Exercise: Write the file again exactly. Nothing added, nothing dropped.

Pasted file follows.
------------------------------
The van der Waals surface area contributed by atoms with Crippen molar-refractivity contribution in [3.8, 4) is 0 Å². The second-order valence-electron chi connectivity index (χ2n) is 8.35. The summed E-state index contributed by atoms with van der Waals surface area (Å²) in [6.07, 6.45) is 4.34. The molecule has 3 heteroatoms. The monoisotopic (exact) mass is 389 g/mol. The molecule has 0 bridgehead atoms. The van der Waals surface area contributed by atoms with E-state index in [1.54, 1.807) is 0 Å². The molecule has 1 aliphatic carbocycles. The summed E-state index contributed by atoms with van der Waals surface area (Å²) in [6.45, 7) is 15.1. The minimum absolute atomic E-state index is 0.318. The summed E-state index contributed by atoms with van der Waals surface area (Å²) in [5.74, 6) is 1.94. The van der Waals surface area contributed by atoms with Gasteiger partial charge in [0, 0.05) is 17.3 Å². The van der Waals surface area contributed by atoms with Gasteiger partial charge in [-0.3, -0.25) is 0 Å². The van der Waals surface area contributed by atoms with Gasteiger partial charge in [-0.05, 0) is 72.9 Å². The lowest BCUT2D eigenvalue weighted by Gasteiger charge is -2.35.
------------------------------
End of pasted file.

The van der Waals surface area contributed by atoms with Crippen molar-refractivity contribution in [3.8, 4) is 0 Å². The second-order valence-electron chi connectivity index (χ2n) is 8.35. The summed E-state index contributed by atoms with van der Waals surface area (Å²) in [6.07, 6.45) is 4.34. The molecule has 3 heteroatoms. The monoisotopic (exact) mass is 389 g/mol. The molecule has 0 bridgehead atoms. The van der Waals surface area contributed by atoms with E-state index in [1.54, 1.807) is 0 Å². The molecule has 1 aliphatic carbocycles. The summed E-state index contributed by atoms with van der Waals surface area (Å²) in [6.45, 7) is 15.1. The minimum absolute atomic E-state index is 0.318. The summed E-state index contributed by atoms with van der Waals surface area (Å²) in [5.74, 6) is 1.94. The van der Waals surface area contributed by atoms with Gasteiger partial charge in [0, 0.05) is 17.3 Å². The van der Waals surface area contributed by atoms with Gasteiger partial charge in [-0.3, -0.25) is 0 Å². The van der Waals surface area contributed by atoms with Gasteiger partial charge in [-0.05, 0) is 72.9 Å². The lowest BCUT2D eigenvalue weighted by Gasteiger charge is -2.35.